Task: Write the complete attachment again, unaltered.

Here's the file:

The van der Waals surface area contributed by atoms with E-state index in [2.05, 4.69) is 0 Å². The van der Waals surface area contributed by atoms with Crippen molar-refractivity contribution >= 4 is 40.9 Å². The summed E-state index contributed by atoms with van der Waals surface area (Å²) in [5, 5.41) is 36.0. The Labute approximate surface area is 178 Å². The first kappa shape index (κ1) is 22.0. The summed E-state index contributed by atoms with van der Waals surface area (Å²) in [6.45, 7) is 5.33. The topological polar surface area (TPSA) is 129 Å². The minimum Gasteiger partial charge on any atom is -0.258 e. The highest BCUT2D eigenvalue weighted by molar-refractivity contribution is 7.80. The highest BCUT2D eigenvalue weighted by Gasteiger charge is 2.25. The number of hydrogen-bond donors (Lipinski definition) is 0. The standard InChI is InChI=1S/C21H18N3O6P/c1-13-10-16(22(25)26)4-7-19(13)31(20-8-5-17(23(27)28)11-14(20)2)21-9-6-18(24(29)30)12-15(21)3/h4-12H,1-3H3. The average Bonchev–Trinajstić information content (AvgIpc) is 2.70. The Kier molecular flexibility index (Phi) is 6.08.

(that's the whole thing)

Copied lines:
The van der Waals surface area contributed by atoms with E-state index in [2.05, 4.69) is 0 Å². The van der Waals surface area contributed by atoms with Crippen molar-refractivity contribution >= 4 is 40.9 Å². The summed E-state index contributed by atoms with van der Waals surface area (Å²) in [5, 5.41) is 36.0. The Labute approximate surface area is 178 Å². The first kappa shape index (κ1) is 22.0. The summed E-state index contributed by atoms with van der Waals surface area (Å²) in [6.45, 7) is 5.33. The topological polar surface area (TPSA) is 129 Å². The minimum Gasteiger partial charge on any atom is -0.258 e. The highest BCUT2D eigenvalue weighted by molar-refractivity contribution is 7.80. The highest BCUT2D eigenvalue weighted by Gasteiger charge is 2.25. The number of hydrogen-bond donors (Lipinski definition) is 0. The standard InChI is InChI=1S/C21H18N3O6P/c1-13-10-16(22(25)26)4-7-19(13)31(20-8-5-17(23(27)28)11-14(20)2)21-9-6-18(24(29)30)12-15(21)3/h4-12H,1-3H3. The average Bonchev–Trinajstić information content (AvgIpc) is 2.70. The Kier molecular flexibility index (Phi) is 6.08.